If something major goes wrong in your animation it is difficult to correct without going back and starting all over again. If you have only just started, this is an easy decision to make; if you're halfway through a shot it's more tricky.

What can often help in these situations is a close up or a cutaway. In cut-out, this can simply be a close-up of a particular detail within the main scene.

Close-ups and cut-aways are great for adding dynamics to your film. They are also necessary if you want to clearly show a particular action or object within a large complex scene (eg. someone talking).

Floating clouds & swaying trees

Although young people often create clouds and tree branches to animate, they rarely work well. This is partly because it is difficult to create smooth slow movements, but the main problem is remembering to animate them every go - especially when you've got seven dancing bears in the foreground!

Use these background elements positively and dedicate the efforts of an animator (or two) solely to them.

With clouds, remember to bring new ones in, or you start with a sky full of clouds and end up with it empty (same for a rain shot)

Cut-out animation implies you only use things cut out of card; and although this is great there are numerous other things you can do:

Object animation

Almost anything can be put under the camera and animated - sand, paint, clothes, jewellery, ice, found objects, foliage etc. Likewise, almost anything can form a background.

Silhouette animation

This is usually back lit, using a custom-made light-box or other back-lit system, such as a glass topped table with a layer of tracing paper. The size of the light-box will determine the space available for the animation with backgrounds and characters scaled accordingly.

Silhouette animation can incorporate transparent materials such as tracing paper, tissue paper, thin layers or salt or sand, or anything else you care to try. Layers of glass can also be used to trap layers of background which you want to keep still while you animate characters on top.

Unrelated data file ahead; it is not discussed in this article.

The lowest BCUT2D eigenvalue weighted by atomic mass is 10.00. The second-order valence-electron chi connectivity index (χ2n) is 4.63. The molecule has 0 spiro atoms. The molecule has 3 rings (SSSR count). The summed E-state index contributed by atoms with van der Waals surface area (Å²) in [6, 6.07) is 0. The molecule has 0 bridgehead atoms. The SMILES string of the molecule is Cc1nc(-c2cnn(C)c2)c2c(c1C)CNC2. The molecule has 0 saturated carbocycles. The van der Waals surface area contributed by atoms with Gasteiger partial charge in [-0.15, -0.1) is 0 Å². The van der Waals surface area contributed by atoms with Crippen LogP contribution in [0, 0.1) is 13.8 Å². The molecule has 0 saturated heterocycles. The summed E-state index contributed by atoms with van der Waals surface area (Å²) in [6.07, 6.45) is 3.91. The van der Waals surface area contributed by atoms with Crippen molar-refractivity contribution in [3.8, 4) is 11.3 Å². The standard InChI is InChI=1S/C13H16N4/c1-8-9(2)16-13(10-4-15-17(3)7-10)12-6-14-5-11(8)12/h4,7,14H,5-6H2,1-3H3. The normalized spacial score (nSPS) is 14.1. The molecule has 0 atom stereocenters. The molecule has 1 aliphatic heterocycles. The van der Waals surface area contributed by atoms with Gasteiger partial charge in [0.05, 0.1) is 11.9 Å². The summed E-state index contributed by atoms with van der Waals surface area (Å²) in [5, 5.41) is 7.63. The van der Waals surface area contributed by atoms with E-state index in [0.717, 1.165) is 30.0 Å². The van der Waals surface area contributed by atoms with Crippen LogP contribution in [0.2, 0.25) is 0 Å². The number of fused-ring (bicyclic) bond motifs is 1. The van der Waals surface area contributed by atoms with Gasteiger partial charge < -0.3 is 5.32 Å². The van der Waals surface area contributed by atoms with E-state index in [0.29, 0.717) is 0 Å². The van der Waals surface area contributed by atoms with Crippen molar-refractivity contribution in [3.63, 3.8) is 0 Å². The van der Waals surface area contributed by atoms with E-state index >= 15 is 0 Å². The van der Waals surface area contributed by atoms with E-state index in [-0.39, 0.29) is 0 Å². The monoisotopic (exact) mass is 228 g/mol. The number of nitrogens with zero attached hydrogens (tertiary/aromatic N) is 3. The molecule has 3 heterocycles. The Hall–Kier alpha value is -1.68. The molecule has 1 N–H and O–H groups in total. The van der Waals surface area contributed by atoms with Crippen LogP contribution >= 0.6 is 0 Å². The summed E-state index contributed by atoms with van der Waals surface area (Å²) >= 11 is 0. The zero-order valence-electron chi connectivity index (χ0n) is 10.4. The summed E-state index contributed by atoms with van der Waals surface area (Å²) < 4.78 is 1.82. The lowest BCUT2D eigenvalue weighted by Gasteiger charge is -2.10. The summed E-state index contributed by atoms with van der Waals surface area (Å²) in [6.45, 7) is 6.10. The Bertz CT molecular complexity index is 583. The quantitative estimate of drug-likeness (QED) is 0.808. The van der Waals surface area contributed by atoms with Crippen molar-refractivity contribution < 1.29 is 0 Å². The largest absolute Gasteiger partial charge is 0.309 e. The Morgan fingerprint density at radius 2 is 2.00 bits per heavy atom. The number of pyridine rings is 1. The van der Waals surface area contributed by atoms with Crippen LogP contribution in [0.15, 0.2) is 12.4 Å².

Animation can be monochrome, creating greys through layers of tracing paper or grey tissue paper, with black card for characters. Colour can be created using tissue paper and coloured gel. A thin layer of sand, or salt (which can be dyed with food colouring) can be manipulated with the fingers, brushes or feathers to create fluid images.

Photomontage

Another immediate way of creating work, is by cutting out photos and images to animate. Photos can be especially created for the project so children in the group are animated within their film. Or you can create a narrative around images found in magazines. You may end up with Lady Gaga dancing cheek to cheek with Nelson Mandela on a Matisse backdrop, but that can't be all bad.

Mixing it

The exciting thing about working under the camera is you can mix media in a multitude of ways. Objects can float over photographs, paint can explode across a collage, drawings can be mixed in with the pixelated hand of a child.